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Cornelius Vanderbilt

from Forbes

Lessons From Vanderbilt And Rockefeller: Know Your 'One Big Thing'

Cornelius Vanderbilt built his wealth in shipping and railroads. He was also the patriarch of the Vanderbilt family and one of the richest Americans in history. In today's dollars, his net worth would be $178 billion. His descendants include Gloria Vanderbilt ($200 million) and Anderson Cooper ($100 million).


Mrs. Cornelius Vanderbilt, a social leader who had behind her the Vanderbilt name and the Vanderbilt millions.


Mrs Cornelius Vanderbilt III (Grace Wilson) and her children Cornelius Vanderbilt IV and Grace Vanderbilt. She was the wife of Consuelo Vanderbilt's first cousin. Their daughter Grace was at one time rumored to be engaged to Consuelo's son Lord Ivor Spencer-Churchill.


Consuelo Vanderbilt's first cousins and the sons of her Uncle Cornelius Vanderbilt II: Cornelius Vanderbilt III, Reginald C. Vanderbilt, William Henry Vanderbilt II and Alfred G. Vanderbilt.


Cornelius Vanderbilt (1794 –1877) known by the sobriquet Commodore, was an American tycoon, businessman, & philanthropist who built his wealth in railroads & shipping. He was also the patriarch of the Vanderbilt family & one of the richest Americans in history. He provided the initial gift to found Vanderbilt University, which is named in his honor. In 1813 Vanderbilt married his first cousin, Sophia Johnson, they were the parents of 13 children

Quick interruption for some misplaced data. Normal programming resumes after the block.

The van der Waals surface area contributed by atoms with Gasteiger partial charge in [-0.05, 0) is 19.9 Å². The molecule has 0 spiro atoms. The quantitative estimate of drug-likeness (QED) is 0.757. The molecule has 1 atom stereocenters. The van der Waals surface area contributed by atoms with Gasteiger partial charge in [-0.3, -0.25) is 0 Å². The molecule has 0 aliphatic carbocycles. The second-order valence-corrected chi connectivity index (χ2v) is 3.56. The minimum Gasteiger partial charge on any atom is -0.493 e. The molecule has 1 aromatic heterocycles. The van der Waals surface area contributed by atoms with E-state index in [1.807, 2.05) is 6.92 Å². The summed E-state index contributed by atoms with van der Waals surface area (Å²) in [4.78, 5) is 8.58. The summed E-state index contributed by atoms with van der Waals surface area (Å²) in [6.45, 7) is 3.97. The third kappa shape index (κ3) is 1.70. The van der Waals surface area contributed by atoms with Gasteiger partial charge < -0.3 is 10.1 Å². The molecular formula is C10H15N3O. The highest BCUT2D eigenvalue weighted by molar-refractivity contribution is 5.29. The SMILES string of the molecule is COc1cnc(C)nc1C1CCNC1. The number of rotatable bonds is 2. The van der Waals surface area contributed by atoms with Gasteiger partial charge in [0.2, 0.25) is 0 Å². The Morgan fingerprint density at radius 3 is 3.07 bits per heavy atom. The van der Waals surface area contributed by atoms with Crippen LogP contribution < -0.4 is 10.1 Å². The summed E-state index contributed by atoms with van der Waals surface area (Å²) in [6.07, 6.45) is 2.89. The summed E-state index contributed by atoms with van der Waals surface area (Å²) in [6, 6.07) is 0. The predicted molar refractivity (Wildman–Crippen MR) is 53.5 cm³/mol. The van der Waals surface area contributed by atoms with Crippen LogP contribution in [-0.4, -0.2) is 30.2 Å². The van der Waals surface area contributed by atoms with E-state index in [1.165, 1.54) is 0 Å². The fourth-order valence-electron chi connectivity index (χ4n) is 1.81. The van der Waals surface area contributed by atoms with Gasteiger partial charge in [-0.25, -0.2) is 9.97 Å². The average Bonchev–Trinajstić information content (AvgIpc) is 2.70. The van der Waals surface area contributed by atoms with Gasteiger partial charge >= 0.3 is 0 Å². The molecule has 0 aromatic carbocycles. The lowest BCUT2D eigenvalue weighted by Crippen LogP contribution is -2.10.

Reginald Claypoole Vanderbilt (1880–1925) American millionaire equestrian & the founder & president of many equestrian organizations. He was the youngest son of Cornelius Vanderbilt II & Alice Claypoole Gwynne. Reginald was a grandson of William Henry Vanderbilt, & great-grandson of Commodore Cornelius Vanderbilt. In 1903 he married Cathleen Neilson & divorced in 1920. Reginald remarried in 1923 to Gloria Morgan with whom he had a daughter, fashion designer Gloria Vanderbilt


Ca. 1892:   Cornelius Vanderbilt II’s daughter Gertrude Vanderbilt, who married her neighbor Harry Paine Whitney on 57th street.


Alice Gwynne, Mrs. Cornelius Vanderbilt II with her daughter Gertrude. Gertrude was tall and lanky and not especially feminine. At that time of Gertrude’s coming out party, she and her friend Esther Hunt (daughter of the house’s architect) had a very intense, emotional relationship bordering on what looked suspiciously like what in those days was called “a Boston marriage.” Mrs. Vanderbilt did not like what she saw. She ordered Gertrude never to see Miss Hunt again. The following year, also…